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OPEC will probably reject Iran’s request to put the U.S. sanctions against Tehran up for discussion at the cartel’s official meeting later this month, a source familiar with the issue told Reuters on Friday.
Iran is seeking support from fellow OPEC members against the returning U.S. sanctions and wants the issue on the agenda at the Vienna meeting in June, Iranian Oil Minister Bijan Zangeneh wrote last week in a letter to Suhail Al Mazrouei, the energy minister of the United Arab Emirates (UAE) who holds the OPEC presidency this year and will be chairing the meeting.
In his letter, Bijan Zangeneh also suggested that his country does not agree with “recent remarks by certain OPEC members, noting that the Organization adopted decisions by consensus and no single member spoke for the body.”
Iran’s OPEC governor Hossein Kazempour Ardebili asked OPEC’s board chairman to include a debate on the sanctions in the June 22 talks, in a letter seen by Reuters and addressed to the UAE’s OPEC governor Ahmed al-Kaabi. The UAE governor consulted with a legal counsel who responded negatively to Iran’s request, because the agenda for the ministerial meeting had been finalized and couldn’t be amended, according to Reuters’ source.
In comments to Reuters on Friday, Iran’s Kazempour also harshly criticized a reported U.S. request to Saudi Arabia to help stabilize oil prices in case the sanctions against Iran push up prices.
“It’s crazy and astonishing to see instruction coming from Washington to Saudi to act and replace a shortfall of Iran’s export due to their Illegal sanction on Iran and Venezuela,” Kazempour said.
Venezuela, like Iran, has also sought support from OPEC against U.S. sanctions.
The two OPEC members under U.S. sanctions are currently the two key oil supply concerns globally that supported the oil price rally in recent weeks, before Saudi Arabia—Iran’s archrival—and Russia hinted at discussions that they were considering reversing some of the cuts to offset production losses and “ease market and consumer anxiety.”
If the partners in the production cut deal decide to raise production at the June meeting and if this move depresses oil prices, Iran and Venezuela have a lot to lose from lower oil revenues, because they can’t raise their respective production levels, also because of the U.S. sanctions. Due to disagreements over supply policy, the OPEC meeting later this month could be one of the worst and most contentious meetings in recent years, according to oil market analysts.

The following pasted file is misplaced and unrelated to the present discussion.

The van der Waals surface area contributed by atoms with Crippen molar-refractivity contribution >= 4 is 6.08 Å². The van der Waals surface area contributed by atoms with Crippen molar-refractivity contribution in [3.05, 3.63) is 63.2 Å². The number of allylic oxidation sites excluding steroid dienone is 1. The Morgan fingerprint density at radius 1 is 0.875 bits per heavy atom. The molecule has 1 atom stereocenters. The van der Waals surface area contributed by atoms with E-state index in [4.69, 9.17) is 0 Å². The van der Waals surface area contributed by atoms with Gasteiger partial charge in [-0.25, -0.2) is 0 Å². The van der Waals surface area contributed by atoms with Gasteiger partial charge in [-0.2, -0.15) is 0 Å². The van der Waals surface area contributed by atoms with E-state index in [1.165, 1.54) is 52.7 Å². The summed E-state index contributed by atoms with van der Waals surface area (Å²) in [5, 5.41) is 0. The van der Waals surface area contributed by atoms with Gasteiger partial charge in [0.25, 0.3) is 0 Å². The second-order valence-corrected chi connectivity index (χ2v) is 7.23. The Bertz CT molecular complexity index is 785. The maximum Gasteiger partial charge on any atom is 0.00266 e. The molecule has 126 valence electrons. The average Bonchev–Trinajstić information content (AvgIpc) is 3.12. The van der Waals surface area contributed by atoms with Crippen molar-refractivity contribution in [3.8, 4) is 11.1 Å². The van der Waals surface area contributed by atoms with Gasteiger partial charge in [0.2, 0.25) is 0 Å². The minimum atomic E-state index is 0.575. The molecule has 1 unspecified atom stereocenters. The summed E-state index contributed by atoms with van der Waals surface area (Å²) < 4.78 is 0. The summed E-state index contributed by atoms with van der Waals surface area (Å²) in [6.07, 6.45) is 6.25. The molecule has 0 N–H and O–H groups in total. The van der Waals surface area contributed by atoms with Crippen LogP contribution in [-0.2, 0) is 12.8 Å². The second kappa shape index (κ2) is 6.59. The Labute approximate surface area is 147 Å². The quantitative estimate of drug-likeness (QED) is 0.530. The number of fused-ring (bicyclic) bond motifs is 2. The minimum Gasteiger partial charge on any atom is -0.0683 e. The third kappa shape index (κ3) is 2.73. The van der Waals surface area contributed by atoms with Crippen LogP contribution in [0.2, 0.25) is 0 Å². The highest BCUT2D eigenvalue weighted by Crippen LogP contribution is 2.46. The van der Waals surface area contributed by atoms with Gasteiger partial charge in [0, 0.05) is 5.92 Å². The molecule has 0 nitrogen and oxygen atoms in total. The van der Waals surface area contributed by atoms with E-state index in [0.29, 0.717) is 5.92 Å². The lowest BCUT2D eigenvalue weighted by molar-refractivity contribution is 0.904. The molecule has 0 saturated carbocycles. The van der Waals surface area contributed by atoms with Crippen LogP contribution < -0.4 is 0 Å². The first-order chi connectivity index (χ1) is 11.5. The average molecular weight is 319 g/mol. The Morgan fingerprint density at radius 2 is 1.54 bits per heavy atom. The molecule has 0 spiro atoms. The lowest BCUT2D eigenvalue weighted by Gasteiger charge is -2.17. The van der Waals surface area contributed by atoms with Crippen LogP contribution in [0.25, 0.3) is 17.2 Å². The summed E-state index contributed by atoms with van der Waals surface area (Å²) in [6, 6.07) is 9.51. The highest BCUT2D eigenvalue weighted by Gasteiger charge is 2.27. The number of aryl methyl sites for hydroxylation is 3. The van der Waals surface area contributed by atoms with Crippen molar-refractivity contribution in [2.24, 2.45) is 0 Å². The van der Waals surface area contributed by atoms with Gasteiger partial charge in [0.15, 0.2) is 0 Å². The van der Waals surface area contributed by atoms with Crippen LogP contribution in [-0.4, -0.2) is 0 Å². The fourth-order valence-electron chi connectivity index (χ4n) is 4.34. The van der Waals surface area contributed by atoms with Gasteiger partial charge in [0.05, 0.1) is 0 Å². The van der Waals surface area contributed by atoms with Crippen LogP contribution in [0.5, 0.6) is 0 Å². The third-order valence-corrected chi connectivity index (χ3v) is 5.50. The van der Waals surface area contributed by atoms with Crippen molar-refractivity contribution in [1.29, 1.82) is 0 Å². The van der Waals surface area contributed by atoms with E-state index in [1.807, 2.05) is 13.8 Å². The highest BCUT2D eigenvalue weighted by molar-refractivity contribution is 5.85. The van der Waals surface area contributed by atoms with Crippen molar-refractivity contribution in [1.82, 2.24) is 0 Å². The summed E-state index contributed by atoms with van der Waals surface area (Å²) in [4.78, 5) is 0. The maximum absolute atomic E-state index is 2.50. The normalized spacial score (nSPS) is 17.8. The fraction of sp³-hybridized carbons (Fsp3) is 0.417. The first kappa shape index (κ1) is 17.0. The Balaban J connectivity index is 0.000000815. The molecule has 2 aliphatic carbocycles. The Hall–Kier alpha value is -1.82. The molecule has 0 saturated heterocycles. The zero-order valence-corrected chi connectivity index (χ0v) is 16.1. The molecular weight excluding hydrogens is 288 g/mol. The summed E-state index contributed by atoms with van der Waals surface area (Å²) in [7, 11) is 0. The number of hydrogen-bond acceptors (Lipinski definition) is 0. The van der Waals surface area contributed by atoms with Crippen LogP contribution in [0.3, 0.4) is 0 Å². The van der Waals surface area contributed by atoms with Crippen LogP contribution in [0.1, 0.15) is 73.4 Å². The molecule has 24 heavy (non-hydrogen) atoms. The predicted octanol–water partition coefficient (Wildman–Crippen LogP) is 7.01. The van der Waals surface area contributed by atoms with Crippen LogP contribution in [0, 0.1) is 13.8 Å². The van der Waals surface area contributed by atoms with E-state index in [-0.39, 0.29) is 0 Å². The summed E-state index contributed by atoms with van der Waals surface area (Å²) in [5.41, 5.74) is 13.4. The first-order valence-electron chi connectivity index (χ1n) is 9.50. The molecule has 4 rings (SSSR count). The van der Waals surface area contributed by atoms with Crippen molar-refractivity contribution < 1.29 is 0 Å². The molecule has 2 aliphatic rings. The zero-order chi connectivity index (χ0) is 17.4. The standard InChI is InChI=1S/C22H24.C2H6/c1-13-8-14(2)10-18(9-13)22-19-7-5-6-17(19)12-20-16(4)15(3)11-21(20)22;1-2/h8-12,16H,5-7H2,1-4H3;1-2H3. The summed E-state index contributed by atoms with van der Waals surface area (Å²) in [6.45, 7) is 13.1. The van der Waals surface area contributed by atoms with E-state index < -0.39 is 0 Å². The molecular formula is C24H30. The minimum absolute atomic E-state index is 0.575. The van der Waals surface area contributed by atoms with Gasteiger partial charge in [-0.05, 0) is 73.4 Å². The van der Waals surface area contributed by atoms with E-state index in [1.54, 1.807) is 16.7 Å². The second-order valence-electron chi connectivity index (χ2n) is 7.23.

By Tsvetana Paraskova for Oilprice.com
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Tsvetana is a writer for Oilprice.com with over a decade of experience writing for news outlets such as iNVEZZ and SeeNews.
Iran should not expect support from an OPEC dominated by Saudi Arabia and its allies against the returning US sanctions. Saudi Arabia is part and parcel of the efforts by the US-Israeli- Saudi axis aiming to undermine Iran’s economy and its oil industry through intrusive sanctions and escalation of tensions.
Still, Iran will not lose a single barrel of its oil exports as a result of US forthcoming sanctions for two reasons. One is that the European Union (EU) has already indicated that it will stay in the Iran nuclear deal and will not comply with US sanctions and will, therefore, continue to import Iranian oil. The second reason is that Iran will be using the petro-yuan for its oil exports to China, the euro for its exports to the EU and barter trade with Turkey, Russia and India virtually neutralizing US sanctions. If, however, the EU which is the biggest economic bloc in the world accounting for 23% of the global economy, succumbs to US sanctions on Iran, then it will lose its credibility and influence worldwide.
President Trump’s asking Saudi Arabia to see to it that OPEC increases its oil production by 1 million barrels a day (mbd) to replace any shortfall in Iran’s oil exports as a result of the sanctions gives the lie to claims by the EIA that US oil production has hit 10.8 mbd. If this is the case, then why does he need OPEC to replace any shortfall of Iran’s oil exports. Why doesn't he use US oil production? The truth of the matter is that President Trump’s request has more to do with reducing US oil import bill and far less to do with stabilizing prices because he knows that his sanctions on Iran will not affect Iran’s oil exports.
If Saudi Arabia accedes to President Trump’s request, it will be the third time that it has obliged the United States thus causing huge damage to its own economy.
The first time was in the early 1980s when Saudi Arabia at the request of the United States flooded the global oil market with oil in order to undermine the USSR’s economy at the time of the Afghanistan invasion. The oil price went down to less than $10 a barrel causing the Saudi economy to virtually go bankrupt.
The second time was in 2014 when Saudi Arabia and its allies flooded the global oil market with oil against the wish of OPEC in order to undermine Iran’s economy. As a result the oil price collapsed to $26 a barrel inflicting the heaviest damage on the Saudi economy.
This time, Saudi Arabia risks unravel the OPEC/non-OPEC production cut agreement that has brought an end to the glut in the global oil market and pushed on prices to $80 and also inflict huge damage again on its own economy which is already bleeding blood and money in the war in Yemen.
Despite all this manoeuvring, oil prices will go beyond $80 this year buoyed by growing global economy and fast-rising global oil demand.
Dr Mamdouh G Salameh
International Oil Economist
Visiting Professor of Energy Economics at ESCP Europe Business School, London